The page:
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+ - IRS Can Now Seize Your Tax Refund To Pay A Relative's Debt

Submitted by Hugh Pickens DOT Com
Hugh Pickens DOT Com (2995471) writes "Just in time for the April 15 IRS filing deadline comes news from the Washington Post that hundreds of thousands of taxpayers who are expecting refunds are instead getting letters informing them that because of a debt they never knew about — often a debt incurred by their parents — the government has confiscated their check — sometimes on debts 20 or 30 years old. For example, when Mary Grice was 4, back in 1960, her father died, leaving her mother with five children to raise. Until the kids turned 18, Sadie Grice got survivor benefits from Social Security to help feed and clothe them. Now, Social Security claims it overpaid someone in the Grice family — it’s not sure who — in 1977. After 37 years of silence, four years after Sadie Grice died, the government is coming after her daughter. “It was a shock,” says Grice, 58. “What incenses me is the way they went about this. They gave me no notice, they can’t prove that I received any overpayment, and they use intimidation tactics, threatening to report this to the credit bureaus.”

The Treasury Department has intercepted $1.9 billion in tax refunds already this year — $75 million of that on debts delinquent for more than 10 years, says Jeffrey Schramek, assistant commissioner of the department’s debt management service. The aggressive effort to collect old debts started three years ago — the result of a single sentence tucked into the farm bill lifting the 10-year statute of limitations on old debts to Uncle Sam. The Federal Trade Commission, on its Web site, advises Americans that “family members typically are not obligated to pay the debts of a deceased relative from their own assets.” But Social Security officials say that if children indirectly received assistance from public dollars paid to a parent, the children’s money can be taken, no matter how long ago any overpayment occurred. Many of the taxpayers whose refunds have been taken say they’ve been unable to contest the confiscations because of the cost, because Social Security cannot provide records detailing the original overpayment, and because the citizens, following advice from the IRS to keep financial documents for just three years, had long since trashed their own records. More than 1,200 appeals have been filed on the old cases but only about 10 percent of taxpayers have won those appeals. "The government took the money first and then they sent us the letter," says Brenda Samonds.." We could never get one sentence from them explaining why the money was taken.”"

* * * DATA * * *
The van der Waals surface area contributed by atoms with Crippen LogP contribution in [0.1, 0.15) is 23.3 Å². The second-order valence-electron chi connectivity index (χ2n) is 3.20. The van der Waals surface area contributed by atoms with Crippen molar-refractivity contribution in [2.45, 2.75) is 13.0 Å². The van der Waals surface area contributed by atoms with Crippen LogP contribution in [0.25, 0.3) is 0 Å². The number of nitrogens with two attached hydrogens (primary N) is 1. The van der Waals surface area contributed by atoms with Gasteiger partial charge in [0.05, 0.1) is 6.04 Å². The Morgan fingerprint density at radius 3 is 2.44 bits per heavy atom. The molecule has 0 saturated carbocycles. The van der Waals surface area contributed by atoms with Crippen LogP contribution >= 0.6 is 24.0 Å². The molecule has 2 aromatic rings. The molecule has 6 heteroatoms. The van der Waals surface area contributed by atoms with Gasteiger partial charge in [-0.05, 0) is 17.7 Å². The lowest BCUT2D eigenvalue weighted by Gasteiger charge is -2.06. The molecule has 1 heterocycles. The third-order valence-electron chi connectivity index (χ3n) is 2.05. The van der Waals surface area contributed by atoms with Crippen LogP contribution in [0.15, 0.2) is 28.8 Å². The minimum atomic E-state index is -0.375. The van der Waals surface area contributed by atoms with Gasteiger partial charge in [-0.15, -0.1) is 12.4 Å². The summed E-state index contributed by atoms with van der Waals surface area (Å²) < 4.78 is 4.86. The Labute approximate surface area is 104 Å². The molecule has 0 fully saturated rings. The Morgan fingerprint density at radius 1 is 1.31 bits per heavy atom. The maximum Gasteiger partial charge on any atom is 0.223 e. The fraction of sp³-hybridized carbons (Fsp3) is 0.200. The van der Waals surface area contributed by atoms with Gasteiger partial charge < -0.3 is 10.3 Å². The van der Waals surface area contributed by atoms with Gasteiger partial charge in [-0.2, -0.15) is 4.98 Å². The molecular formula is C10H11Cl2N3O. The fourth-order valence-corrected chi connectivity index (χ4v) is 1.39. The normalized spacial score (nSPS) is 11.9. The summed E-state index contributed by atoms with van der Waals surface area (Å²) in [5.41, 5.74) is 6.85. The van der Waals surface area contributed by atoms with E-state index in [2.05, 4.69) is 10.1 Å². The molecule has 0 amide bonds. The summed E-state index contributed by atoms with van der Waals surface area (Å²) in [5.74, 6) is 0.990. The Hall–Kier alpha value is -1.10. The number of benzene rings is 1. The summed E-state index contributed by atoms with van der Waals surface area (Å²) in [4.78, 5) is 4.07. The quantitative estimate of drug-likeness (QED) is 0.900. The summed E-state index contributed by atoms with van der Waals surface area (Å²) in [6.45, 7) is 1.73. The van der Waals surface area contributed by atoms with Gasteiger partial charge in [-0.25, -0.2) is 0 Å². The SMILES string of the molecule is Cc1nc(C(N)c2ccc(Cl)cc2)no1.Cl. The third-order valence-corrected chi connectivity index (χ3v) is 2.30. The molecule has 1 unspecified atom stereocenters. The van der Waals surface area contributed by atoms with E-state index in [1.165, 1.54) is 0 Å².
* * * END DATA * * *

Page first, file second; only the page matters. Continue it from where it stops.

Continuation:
+ - An unnecessary path to tech: A Bachelor's degree->

Submitted by dcblogs
dcblogs (1096431) writes "A study of New York City's tech workforce found that 44% of jobs in the city's "tech ecosystem," or 128,000 jobs, "are accessible" to people without a Bachelor's degree. This eco-system includes both tech specific jobs and those jobs supported by tech. For instance, a technology specific job that doesn't require a Bachelor's degree might be a computer user support specialist, earning $28.80 an hour, according to this study. Tech industry jobs that do not require a four-year degree and may only need on-the-job training include customer services representatives, at $18.50 an hour, telecom line installer, $37.60 an hour, and sales representatives, $33.60 an hour. The study did not look at "who is actually sitting in those jobs and whether people are under-employed," said Kate Wittels, a director at HR&A Advisors, a real-estate and economic-development consulting firm, and report author.. Many people in the "accessible" non-degree jobs may indeed have degrees. For instance. About 75% of the 25 employees who work at New York Computer Help in Manhattan have a Bachelor's degree. Of those with Bachelor's degrees, about half have IT-related degrees."
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+ - Would Amazon Dare To Make A Phone? Of Course->

Submitted by jfruh
jfruh (300774) writes "'So-and-so is about to release a smartphone' is one of the oldest tech rumors around, and most of the time nothing comes of it. But Stephen Lawson of the IDG News Service argues that if anyone non-phonemaker were going to dip their toes into that treacherous water, it'd be Amazon. The company hasn't been afraid to take on incumbents in the tablet and TV set-top box markets, and the financial rewards for breaking out of the content ecosystem imposed by other providers are too great to ignore."
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+ - Ad tracking: Is anything being done?-> 1

Submitted by bsk_cw
bsk_cw (1202181) writes "The W3C's Tracking Protection Working Group has been trying to come up with a way to make targeted ads acceptable to users and useful to advertisers — and so far, hasn't gotten very far. Computerworld's Robert Mitchell has interviewed people on all sides of the issue — consumer privacy advocates, vendors of ad-blocking tools, advertisers and website publishers — to try to unravel the issues and see if any solution is possible at all."